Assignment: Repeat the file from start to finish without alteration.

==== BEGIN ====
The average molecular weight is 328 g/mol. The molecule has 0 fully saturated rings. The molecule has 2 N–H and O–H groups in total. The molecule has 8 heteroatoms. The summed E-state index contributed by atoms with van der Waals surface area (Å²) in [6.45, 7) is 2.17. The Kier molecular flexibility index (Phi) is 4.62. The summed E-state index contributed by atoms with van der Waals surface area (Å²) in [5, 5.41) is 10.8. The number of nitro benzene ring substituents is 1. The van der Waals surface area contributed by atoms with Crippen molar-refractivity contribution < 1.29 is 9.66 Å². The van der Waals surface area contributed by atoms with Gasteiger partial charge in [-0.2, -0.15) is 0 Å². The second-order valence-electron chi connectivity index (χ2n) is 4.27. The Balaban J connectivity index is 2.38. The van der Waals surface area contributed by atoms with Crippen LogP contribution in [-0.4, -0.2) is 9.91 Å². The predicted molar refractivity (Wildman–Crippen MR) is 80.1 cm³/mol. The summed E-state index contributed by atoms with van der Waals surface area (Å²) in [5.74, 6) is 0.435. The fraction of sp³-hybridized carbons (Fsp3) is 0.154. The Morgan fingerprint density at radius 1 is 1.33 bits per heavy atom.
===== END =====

The average molecular weight is 328 g/mol. The molecule has 0 fully saturated rings. The molecule has 2 N–H and O–H groups in total. The molecule has 8 heteroatoms. The summed E-state index contributed by atoms with van der Waals surface area (Å²) in [6.45, 7) is 2.17. The Kier molecular flexibility index (Phi) is 4.62. The summed E-state index contributed by atoms with van der Waals surface area (Å²) in [5, 5.41) is 10.8. The number of nitro benzene ring substituents is 1. The van der Waals surface area contributed by atoms with Crippen molar-refractivity contribution < 1.29 is 9.66 Å². The van der Waals surface area contributed by atoms with Gasteiger partial charge in [-0.2, -0.15) is 0 Å². The second-order valence-electron chi connectivity index (χ2n) is 4.27. The Balaban J connectivity index is 2.38. The van der Waals surface area contributed by atoms with Crippen LogP contribution in [-0.4, -0.2) is 9.91 Å². The predicted molar refractivity (Wildman–Crippen MR) is 80.1 cm³/mol. The summed E-state index contributed by atoms with van der Waals surface area (Å²) in [5.74, 6) is 0.435. The fraction of sp³-hybridized carbons (Fsp3) is 0.154. The Morgan fingerprint density at radius 1 is 1.33 bits per heavy atom.